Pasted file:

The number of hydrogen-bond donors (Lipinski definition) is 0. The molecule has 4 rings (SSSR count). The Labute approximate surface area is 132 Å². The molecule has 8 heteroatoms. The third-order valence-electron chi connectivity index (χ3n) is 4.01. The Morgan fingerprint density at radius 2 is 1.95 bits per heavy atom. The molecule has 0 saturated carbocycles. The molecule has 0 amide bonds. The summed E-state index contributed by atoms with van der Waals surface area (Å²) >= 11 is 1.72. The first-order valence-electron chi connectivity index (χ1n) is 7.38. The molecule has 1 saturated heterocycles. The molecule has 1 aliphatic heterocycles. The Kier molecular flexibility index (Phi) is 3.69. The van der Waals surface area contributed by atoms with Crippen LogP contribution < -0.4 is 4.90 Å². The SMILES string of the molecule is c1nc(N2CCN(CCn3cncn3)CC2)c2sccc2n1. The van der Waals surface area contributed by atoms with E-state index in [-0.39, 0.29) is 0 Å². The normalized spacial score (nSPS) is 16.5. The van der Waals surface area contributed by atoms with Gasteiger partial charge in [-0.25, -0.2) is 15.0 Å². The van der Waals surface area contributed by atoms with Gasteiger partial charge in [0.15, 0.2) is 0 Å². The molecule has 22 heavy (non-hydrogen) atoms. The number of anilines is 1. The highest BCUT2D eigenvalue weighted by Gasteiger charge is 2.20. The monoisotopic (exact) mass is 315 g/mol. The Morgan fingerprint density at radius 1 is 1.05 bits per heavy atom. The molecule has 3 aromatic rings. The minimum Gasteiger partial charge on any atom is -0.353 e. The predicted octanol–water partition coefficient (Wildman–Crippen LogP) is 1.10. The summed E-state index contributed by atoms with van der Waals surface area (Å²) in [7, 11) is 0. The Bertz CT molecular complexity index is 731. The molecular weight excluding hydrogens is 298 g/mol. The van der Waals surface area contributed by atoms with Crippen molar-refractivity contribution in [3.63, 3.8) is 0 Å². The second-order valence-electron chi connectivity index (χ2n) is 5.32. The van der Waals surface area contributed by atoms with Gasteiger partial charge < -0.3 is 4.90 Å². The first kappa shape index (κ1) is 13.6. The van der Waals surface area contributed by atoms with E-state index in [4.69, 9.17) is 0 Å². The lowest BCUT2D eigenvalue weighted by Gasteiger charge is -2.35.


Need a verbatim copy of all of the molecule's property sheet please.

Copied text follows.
The number of hydrogen-bond donors (Lipinski definition) is 0. The molecule has 4 rings (SSSR count). The Labute approximate surface area is 132 Å². The molecule has 8 heteroatoms. The third-order valence-electron chi connectivity index (χ3n) is 4.01. The Morgan fingerprint density at radius 2 is 1.95 bits per heavy atom. The molecule has 0 saturated carbocycles. The molecule has 0 amide bonds. The summed E-state index contributed by atoms with van der Waals surface area (Å²) >= 11 is 1.72. The first-order valence-electron chi connectivity index (χ1n) is 7.38. The molecule has 1 saturated heterocycles. The molecule has 1 aliphatic heterocycles. The Kier molecular flexibility index (Phi) is 3.69. The van der Waals surface area contributed by atoms with Crippen LogP contribution < -0.4 is 4.90 Å². The SMILES string of the molecule is c1nc(N2CCN(CCn3cncn3)CC2)c2sccc2n1. The van der Waals surface area contributed by atoms with E-state index in [-0.39, 0.29) is 0 Å². The normalized spacial score (nSPS) is 16.5. The van der Waals surface area contributed by atoms with Gasteiger partial charge in [-0.25, -0.2) is 15.0 Å². The van der Waals surface area contributed by atoms with Gasteiger partial charge in [0.15, 0.2) is 0 Å². The molecule has 22 heavy (non-hydrogen) atoms. The number of anilines is 1. The highest BCUT2D eigenvalue weighted by Gasteiger charge is 2.20. The monoisotopic (exact) mass is 315 g/mol. The Morgan fingerprint density at radius 1 is 1.05 bits per heavy atom. The molecule has 3 aromatic rings. The minimum Gasteiger partial charge on any atom is -0.353 e. The predicted octanol–water partition coefficient (Wildman–Crippen LogP) is 1.10. The summed E-state index contributed by atoms with van der Waals surface area (Å²) in [7, 11) is 0. The Bertz CT molecular complexity index is 731. The molecular weight excluding hydrogens is 298 g/mol. The van der Waals surface area contributed by atoms with Crippen molar-refractivity contribution in [3.63, 3.8) is 0 Å². The second-order valence-electron chi connectivity index (χ2n) is 5.32. The van der Waals surface area contributed by atoms with Gasteiger partial charge < -0.3 is 4.90 Å². The first kappa shape index (κ1) is 13.6. The van der Waals surface area contributed by atoms with E-state index in [4.69, 9.17) is 0 Å². The lowest BCUT2D eigenvalue weighted by Gasteiger charge is -2.35.